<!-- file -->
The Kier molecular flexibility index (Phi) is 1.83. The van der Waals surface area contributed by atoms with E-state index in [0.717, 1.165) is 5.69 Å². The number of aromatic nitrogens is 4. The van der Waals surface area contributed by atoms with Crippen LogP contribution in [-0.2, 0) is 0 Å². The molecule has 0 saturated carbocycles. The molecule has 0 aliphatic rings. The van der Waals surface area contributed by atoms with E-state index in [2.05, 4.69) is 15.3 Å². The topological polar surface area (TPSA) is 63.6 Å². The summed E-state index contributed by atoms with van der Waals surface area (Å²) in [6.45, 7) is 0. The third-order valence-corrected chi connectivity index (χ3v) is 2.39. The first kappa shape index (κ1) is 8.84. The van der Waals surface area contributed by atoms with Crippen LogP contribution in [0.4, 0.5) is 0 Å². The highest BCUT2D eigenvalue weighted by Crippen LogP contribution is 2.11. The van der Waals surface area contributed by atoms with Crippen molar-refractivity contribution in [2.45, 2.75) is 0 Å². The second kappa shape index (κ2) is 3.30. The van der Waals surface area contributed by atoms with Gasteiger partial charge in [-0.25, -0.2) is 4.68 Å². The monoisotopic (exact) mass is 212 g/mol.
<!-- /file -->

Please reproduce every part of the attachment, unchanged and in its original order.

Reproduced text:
The Kier molecular flexibility index (Phi) is 1.83. The van der Waals surface area contributed by atoms with E-state index in [0.717, 1.165) is 5.69 Å². The number of aromatic nitrogens is 4. The van der Waals surface area contributed by atoms with Crippen LogP contribution in [-0.2, 0) is 0 Å². The molecule has 0 saturated carbocycles. The molecule has 0 aliphatic rings. The van der Waals surface area contributed by atoms with E-state index in [2.05, 4.69) is 15.3 Å². The topological polar surface area (TPSA) is 63.6 Å². The summed E-state index contributed by atoms with van der Waals surface area (Å²) in [6.45, 7) is 0. The third-order valence-corrected chi connectivity index (χ3v) is 2.39. The first kappa shape index (κ1) is 8.84. The van der Waals surface area contributed by atoms with Crippen LogP contribution in [0.4, 0.5) is 0 Å². The highest BCUT2D eigenvalue weighted by Crippen LogP contribution is 2.11. The van der Waals surface area contributed by atoms with Crippen molar-refractivity contribution in [2.45, 2.75) is 0 Å². The second kappa shape index (κ2) is 3.30. The van der Waals surface area contributed by atoms with Gasteiger partial charge in [-0.25, -0.2) is 4.68 Å². The monoisotopic (exact) mass is 212 g/mol.